Published March 05, 2021 by Rebecca Goldfine

Herstory Month Features Art, Theater, Self-Love, and Social Justice

Bowdoin is honoring Herstory Month this March with theater, storytelling, art, and a keynote speaker who promotes self-love and body empowerment as a means of achieving social justice.
Herstory Month
Herstory Month features art, activism, theater, and storytelling. Above are actors in RISE, Elizabeth Humphrey ’14 (left), and Sonya Renee Taylor (right).

This year's keynote speaker will be Zooming in live from New Zealand on Friday, March 12, at 7:00 p.mSonya Renee Taylor is a poet, activist, and author of The Body is Not an Apology, in which she puts forth the idea that practicing self-acceptance and body positivity can propel social justice and global transformation. 

The Sexuality, Women, and Gender Center (SWAG) sent out forty copies of the book this winter to interested students and has led several discussions since then to discuss the work.

Associate Director of SWAG Rachel Reinke said Taylor's book prompts conversation about how women can resist the persistent messages that if they physically differ from "the norm"—i.e., if they're not thin, white, and well-proportioned—their body is flawed.

"SWAG is really excited to invite a speaker who identifies as a queer, Black, and disabled woman," Reinke said. "She represents someone we don't often get to hear from." Taylor also freely describes herself as "fat," to reclaim the word and purge it of its negative stereotypes.

Taylor's message—that self-care, including taking breaks, is necessary to tend to and help one's community and the wider world—is a particularly good one for Bowdoin students to hear, Reinke said, as they can put a lot of pressure on themselves to never stop doing and achieving.

SWAG is inviting thirty students to watch Taylor's talk live in Kresge on March 12. At the event, SWAG student workers will hand out "goodie bags," with tea, face masks, and other healthful, "nourishing" items, Reinke said. 

Rachel Reinke
Rachel Reinke

Vanessa Apira ’21 and Kyra Green, assistant dean of admissions and interim director of the Center for Multicultural Life, will be moderating the event. 

Also part of Herstory Month is the annual performance of RISE: Untold Stories of Bowdoin Women (available to those with a Bowdoin login). The student group fEMPOWER has organized three showings, on Friday and Saturday, March 5 and 6, at 7:00 p.m. EST, and on Sunday, March 7, at 9:00 a.m. EST.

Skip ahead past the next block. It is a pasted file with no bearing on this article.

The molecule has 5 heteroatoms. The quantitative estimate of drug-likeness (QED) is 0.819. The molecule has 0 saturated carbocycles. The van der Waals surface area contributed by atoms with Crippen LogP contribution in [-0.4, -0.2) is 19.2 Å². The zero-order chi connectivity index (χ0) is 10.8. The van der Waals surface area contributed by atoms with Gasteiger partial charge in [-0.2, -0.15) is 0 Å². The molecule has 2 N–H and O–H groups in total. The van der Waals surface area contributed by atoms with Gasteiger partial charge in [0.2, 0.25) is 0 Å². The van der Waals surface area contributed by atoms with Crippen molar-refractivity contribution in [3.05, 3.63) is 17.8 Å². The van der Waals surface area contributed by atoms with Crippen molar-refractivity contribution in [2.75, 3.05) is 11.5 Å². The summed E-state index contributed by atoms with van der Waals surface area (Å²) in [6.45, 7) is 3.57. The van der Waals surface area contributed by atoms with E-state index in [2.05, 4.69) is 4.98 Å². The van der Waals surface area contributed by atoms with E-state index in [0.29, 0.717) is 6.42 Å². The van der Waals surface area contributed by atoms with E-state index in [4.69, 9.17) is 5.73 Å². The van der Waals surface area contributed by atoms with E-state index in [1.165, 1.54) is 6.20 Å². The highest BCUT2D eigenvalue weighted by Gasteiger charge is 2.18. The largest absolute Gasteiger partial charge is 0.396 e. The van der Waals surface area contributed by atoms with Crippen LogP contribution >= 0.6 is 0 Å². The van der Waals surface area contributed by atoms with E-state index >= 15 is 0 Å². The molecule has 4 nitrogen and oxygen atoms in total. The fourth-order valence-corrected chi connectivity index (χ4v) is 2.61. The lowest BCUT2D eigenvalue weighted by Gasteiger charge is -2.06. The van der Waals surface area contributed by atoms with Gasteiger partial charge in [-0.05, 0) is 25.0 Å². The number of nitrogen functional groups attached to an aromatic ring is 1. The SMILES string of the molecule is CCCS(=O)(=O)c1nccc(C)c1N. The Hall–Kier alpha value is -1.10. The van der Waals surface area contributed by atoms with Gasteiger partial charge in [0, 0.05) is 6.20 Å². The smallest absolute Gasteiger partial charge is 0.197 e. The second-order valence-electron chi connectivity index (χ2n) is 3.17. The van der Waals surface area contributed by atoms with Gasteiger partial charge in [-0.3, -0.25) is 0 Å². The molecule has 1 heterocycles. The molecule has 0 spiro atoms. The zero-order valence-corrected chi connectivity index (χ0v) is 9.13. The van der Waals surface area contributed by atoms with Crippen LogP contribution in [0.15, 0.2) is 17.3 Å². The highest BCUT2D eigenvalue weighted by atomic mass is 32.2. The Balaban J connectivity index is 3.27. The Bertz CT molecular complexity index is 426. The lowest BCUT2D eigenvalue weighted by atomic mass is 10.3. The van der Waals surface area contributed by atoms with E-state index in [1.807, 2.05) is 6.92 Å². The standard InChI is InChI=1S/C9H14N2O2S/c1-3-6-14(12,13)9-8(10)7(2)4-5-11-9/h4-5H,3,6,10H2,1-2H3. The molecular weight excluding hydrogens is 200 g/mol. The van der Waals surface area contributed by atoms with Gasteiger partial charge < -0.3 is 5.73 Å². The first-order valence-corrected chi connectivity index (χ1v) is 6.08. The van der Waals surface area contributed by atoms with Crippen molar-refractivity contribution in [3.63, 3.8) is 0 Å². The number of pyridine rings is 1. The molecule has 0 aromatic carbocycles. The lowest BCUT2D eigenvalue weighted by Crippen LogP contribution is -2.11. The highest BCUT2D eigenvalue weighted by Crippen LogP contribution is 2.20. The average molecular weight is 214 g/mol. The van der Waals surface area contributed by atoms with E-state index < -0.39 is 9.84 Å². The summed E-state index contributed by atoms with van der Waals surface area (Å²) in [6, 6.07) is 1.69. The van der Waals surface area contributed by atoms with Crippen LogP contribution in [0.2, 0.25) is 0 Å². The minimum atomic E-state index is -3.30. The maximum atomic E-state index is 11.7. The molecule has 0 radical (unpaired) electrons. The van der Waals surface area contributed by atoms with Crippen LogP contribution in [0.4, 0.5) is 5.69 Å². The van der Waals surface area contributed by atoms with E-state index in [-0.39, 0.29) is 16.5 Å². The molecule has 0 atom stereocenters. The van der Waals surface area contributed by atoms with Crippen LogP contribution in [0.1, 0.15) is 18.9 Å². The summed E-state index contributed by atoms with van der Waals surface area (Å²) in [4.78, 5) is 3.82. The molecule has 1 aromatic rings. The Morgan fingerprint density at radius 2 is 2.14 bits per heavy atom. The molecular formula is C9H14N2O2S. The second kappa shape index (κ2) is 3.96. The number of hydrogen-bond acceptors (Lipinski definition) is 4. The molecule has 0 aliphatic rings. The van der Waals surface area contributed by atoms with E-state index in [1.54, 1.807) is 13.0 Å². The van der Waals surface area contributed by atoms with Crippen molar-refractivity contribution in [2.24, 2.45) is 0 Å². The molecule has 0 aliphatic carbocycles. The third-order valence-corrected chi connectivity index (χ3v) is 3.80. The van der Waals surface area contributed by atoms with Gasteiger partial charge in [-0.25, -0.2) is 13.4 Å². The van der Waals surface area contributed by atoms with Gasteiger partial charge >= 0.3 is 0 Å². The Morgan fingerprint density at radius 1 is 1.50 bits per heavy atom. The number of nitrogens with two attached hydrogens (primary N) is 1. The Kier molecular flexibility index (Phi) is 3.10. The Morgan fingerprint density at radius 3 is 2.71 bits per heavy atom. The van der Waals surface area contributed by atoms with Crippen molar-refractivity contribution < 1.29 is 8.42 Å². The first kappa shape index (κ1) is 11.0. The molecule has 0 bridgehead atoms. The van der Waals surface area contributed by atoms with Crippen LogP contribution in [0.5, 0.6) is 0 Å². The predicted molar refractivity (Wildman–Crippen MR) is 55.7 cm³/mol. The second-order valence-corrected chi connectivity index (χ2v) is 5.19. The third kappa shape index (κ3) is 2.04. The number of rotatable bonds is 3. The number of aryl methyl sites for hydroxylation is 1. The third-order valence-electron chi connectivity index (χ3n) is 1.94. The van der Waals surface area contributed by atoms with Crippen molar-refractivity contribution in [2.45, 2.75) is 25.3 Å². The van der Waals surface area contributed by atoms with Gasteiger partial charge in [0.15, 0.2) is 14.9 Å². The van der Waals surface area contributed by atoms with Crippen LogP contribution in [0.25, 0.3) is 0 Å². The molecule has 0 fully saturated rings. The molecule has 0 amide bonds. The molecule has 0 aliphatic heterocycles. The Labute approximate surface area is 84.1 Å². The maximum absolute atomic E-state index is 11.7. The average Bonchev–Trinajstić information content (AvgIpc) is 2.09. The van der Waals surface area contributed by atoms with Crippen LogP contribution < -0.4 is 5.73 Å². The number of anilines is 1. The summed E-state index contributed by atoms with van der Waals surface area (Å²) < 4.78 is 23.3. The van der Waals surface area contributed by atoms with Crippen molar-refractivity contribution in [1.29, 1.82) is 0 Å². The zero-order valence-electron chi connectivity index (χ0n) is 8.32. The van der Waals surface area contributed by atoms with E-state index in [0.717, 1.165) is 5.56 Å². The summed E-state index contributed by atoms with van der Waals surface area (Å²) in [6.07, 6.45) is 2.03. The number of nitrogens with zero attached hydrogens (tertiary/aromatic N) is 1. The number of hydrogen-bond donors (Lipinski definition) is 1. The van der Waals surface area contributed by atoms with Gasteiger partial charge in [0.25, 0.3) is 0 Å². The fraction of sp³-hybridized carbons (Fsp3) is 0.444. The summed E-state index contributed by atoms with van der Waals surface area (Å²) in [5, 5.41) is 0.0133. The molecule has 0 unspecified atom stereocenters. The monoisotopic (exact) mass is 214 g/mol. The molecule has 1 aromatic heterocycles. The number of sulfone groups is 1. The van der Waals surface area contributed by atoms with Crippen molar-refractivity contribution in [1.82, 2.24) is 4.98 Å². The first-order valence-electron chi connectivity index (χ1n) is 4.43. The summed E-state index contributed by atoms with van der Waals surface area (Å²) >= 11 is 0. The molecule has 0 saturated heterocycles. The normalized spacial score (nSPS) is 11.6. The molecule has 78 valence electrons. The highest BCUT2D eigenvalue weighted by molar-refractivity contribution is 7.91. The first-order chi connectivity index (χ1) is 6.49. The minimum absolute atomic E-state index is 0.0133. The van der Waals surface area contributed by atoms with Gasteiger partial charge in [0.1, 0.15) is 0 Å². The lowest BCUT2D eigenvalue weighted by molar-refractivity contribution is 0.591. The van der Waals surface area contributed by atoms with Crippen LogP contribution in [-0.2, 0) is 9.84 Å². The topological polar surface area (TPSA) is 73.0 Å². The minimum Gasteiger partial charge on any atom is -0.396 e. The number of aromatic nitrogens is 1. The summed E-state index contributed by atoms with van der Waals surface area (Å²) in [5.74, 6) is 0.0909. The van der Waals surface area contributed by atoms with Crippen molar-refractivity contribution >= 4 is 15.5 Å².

Behind the scenes will be advocates from Through These Doors and Sexual Assault Response Services of Southern Maine HelpRoom, as well as Bowdoin staff in gender violence prevention and education, counseling services, SWAG, and the Rachel Lord Center for Religious and Spiritual Life. These support staff will be available to talk one-on-one with audience members during the RISE screening and for one hour afterward. 

While there will be celebratory, funny, and lighthearted moments in RISE, the play features stories of sexual violence and abuse, too. "Because they’re stories from the community we’re currently in, it can be impactful to hear from women who have had traumatic and abusive stories," Reinke said.

Earlier in the semester, RISE's five directors—Adedunmola Adewale ’22, Usira Ali ’22, Brianna Canning ’21, Julia Jennings ’23, and Katie Reid ’23—auditioned a cast remotely for this year's online production. The actors then filmed themselves narrating real stories submitted by students. The directors edited the shorts into the final two-hour performance.

Finally, Reinke said she's pleased that Herstory Month overlaps with Black History Month this year, as both programs are supporting and promoting an art event sponsored by the Office of Alumni Relations. 

Bowdoin Museum of Art Curatorial Assistant Elizabeth Humphrey ’14 will speak Friday, March 5, at 3 p.m. about the Museum's upcoming show There Is a Woman in Every Color: Black Women in Art. The exhibition brings together more than fifty works of art to challenge histories of marginalization and highlight Black women in American art history.

"I'm particularly excited about the overlap of Black History Month and Herstory Month," Reinke said, "as we're able to highlight Black women's stories—those that are so often left out of the conversation—and bring a more intersectional perspective to women's experiences overall."